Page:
Maybe you don’t feel like reading a book right now. I understand completely. Fortunately, reading isn’t the only way to experience a story, especially if it’s full of music and pictures. And so we bring you a bit of a playlist from my newly released novel, The Apocalypse of Morgan Turner.
(Real-life friends and family: keep reading if you want to be able to talk to me like you’ve read my new novel, even if you haven’t got to it yet. Ha!)
The book’s protagonist is looking for meaning, and art is one of the places she looks first. Not at all an elite high-culture consumer, art for Morgan Turner is the movies, TV, music other people have cued up, and books from the stacks at the public library. Much of it, she doesn’t even like (and, though it doesn’t matter, I don’t like all of it either). But here is a little of what she is watching and hearing.
In trying to understand evil, Morgan watches scary movies–typical canonical horror like Psycho and The Exorcist and, a little farther afield, Nosferatu. The most important movie in the book, however, is one hardly anyone has seen. It’s a movie about home fire prevention produced for Canada’s National Film Board by the Alberta Native Communications Society for the Department of Indian and Northern Affairs (as it was called in 1975 when the film was made). Its title is He Comes Without Calling. Don’t Google it. Trust me. But please enjoy a few clips of it, including the mesmerizing opening snow-plough scene, right here:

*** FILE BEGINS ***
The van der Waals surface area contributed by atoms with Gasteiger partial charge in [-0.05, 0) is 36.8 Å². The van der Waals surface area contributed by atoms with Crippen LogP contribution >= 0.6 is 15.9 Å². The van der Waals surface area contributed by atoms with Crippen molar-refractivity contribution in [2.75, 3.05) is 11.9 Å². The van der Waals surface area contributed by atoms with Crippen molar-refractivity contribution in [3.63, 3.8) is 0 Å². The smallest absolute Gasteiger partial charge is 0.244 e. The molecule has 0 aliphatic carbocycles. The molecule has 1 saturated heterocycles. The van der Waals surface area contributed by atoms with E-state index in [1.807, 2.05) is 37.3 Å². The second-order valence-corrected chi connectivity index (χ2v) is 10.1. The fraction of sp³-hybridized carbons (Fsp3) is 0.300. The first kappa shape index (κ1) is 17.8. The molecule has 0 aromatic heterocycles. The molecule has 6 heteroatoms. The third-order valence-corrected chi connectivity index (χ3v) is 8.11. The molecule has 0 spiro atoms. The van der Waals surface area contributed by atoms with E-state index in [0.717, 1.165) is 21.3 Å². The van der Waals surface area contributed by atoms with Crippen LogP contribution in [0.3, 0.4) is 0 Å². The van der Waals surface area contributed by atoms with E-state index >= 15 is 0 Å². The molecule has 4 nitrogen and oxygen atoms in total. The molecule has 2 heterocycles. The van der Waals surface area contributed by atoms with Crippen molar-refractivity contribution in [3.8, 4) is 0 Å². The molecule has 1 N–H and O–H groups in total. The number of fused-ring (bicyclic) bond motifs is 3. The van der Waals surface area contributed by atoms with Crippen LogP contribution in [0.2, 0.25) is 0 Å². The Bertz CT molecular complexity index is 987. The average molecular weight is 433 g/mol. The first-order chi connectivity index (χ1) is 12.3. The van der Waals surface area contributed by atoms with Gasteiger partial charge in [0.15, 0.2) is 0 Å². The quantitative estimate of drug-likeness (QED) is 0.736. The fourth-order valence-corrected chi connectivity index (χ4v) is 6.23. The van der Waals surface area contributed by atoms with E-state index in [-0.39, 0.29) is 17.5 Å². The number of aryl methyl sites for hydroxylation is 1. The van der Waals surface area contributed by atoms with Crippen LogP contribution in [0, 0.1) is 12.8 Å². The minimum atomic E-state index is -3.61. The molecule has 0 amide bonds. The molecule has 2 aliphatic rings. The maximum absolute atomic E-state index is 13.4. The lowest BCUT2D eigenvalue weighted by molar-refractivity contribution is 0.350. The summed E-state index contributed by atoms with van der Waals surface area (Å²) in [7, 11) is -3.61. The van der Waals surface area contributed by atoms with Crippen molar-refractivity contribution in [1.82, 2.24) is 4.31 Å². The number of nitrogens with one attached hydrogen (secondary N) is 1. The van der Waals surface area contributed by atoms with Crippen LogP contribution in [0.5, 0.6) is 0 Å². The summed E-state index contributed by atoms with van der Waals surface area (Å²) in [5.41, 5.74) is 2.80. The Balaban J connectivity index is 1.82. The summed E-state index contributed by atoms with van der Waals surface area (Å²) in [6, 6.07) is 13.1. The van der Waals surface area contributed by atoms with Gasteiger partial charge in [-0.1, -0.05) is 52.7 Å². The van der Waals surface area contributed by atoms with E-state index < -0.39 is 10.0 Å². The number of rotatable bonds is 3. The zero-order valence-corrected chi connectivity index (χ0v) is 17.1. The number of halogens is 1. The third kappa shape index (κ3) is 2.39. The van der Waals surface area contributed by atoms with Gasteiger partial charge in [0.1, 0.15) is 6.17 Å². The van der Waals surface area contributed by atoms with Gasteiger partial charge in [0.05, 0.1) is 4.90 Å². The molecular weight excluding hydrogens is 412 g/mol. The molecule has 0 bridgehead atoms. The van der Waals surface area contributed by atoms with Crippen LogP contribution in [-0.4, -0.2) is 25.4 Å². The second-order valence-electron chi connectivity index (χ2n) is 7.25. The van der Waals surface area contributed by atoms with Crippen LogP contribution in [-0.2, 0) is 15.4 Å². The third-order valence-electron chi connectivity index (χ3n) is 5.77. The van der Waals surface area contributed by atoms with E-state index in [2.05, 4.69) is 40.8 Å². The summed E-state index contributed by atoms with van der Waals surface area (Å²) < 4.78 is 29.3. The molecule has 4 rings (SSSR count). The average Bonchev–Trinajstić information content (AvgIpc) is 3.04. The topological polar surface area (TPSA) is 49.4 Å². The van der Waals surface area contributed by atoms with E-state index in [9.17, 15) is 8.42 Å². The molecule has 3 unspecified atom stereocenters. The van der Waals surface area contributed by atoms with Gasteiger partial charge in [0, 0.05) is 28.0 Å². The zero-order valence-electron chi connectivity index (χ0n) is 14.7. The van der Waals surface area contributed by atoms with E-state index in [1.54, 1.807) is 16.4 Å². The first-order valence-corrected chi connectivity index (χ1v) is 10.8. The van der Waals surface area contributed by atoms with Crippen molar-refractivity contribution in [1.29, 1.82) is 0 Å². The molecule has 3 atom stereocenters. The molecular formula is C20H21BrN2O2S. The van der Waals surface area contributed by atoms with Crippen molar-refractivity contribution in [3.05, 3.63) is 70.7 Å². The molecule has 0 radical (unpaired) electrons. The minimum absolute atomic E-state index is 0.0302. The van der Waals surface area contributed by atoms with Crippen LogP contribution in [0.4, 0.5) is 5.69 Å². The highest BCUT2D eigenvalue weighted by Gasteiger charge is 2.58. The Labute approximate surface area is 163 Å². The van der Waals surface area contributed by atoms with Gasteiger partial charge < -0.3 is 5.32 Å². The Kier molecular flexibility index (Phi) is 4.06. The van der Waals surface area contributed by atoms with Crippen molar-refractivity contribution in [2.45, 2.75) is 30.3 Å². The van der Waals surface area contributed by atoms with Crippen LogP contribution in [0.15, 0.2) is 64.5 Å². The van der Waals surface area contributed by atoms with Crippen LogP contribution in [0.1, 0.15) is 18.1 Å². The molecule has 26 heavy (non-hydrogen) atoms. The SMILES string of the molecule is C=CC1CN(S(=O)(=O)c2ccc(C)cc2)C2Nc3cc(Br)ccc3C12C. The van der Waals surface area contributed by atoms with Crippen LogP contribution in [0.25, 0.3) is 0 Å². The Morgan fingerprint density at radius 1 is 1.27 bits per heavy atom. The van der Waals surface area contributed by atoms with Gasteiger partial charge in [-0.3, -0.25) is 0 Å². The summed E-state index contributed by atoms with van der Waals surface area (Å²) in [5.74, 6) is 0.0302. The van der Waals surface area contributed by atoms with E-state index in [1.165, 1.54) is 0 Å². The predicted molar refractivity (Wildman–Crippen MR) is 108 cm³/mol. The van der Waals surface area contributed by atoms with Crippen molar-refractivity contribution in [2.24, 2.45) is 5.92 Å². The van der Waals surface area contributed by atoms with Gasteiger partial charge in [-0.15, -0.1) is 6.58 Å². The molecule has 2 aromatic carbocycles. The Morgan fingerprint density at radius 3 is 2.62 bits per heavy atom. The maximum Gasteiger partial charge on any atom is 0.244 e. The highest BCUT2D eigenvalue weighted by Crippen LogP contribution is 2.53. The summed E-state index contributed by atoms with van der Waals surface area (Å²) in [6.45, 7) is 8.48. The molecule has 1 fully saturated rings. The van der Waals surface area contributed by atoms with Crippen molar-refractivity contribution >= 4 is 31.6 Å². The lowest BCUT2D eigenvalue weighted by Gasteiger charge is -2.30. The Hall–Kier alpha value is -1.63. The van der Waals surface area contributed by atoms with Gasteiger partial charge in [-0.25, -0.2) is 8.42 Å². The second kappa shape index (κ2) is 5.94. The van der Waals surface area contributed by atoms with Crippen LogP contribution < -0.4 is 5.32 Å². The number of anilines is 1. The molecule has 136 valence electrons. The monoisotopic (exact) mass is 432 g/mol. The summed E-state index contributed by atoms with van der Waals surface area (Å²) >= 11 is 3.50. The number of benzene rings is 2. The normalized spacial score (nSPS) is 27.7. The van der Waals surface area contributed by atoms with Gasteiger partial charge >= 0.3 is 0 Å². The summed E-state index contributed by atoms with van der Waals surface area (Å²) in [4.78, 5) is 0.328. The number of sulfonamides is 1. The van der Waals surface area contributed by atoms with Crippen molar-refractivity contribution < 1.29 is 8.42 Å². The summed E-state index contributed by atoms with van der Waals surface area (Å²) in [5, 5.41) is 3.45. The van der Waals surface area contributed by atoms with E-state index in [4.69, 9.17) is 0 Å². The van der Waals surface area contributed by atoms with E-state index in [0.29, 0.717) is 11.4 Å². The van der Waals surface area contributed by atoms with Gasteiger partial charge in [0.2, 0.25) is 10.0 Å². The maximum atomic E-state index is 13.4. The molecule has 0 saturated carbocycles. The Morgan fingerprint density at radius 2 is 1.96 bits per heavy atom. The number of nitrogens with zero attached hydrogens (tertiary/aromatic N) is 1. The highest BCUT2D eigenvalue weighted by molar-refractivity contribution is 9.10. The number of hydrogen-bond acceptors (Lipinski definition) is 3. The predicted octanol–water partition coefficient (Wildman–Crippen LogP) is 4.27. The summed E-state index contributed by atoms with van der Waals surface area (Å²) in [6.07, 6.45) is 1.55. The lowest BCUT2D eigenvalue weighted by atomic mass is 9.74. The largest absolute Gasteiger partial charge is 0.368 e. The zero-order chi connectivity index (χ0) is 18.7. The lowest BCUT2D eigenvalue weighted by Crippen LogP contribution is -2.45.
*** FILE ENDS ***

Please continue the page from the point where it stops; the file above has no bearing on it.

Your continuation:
Morgan also watches The Seventh Seal/ Det sjunde inseglet. The first scene, where the Crusader knight returning to Europe plays chess with Death on a rocky beach, is probably what this film is best known for, but don’t miss the final chess scene, in the forest.
The television Morgan ends up watching is much brighter than the films she sees. You’re welcome. It’s Morgan’s coworkers who introduce her to South Korean romantic comedies. Here is one she loves: Secret Garden, where risqué action like this is a big deal.
And here is a show she wants to love but can’t because the heroine falls in love with the wrong boy-band member in the end, stupid You’re Beautiful…
The music in Morgan’s orbit is also out of her control. Sometimes it’s her brother’s electro-goth spooky Skinny Puppy. Sometimes it’s the bittersweet Psychedelic Furs someone is singing along to in her car, and sometimes it’s 我的快乐就是想你 by 陈雅森 。
Many thanks to the cab driver in northern China who had this song playing on repeat one sweltering Saturday morning.
This book has books in it, from the Criminal Code of Canada to the Bible to The Dungeons and Dragons Player’s Handbook itself. The book that figures most prominently is probably a graphic novel version of Inferno from Dante’s Divine Comedy/Divina Commedia. I didn’t have any particular version in mind but I did imagine it illustrated with Gustave Doré’s definitive wood cuttings. Here is one of my favourite pieces from the Paradise book of the Divine Comedy, the Celestial Rose.
I think it’s probably Morgan Turner’s favourite too.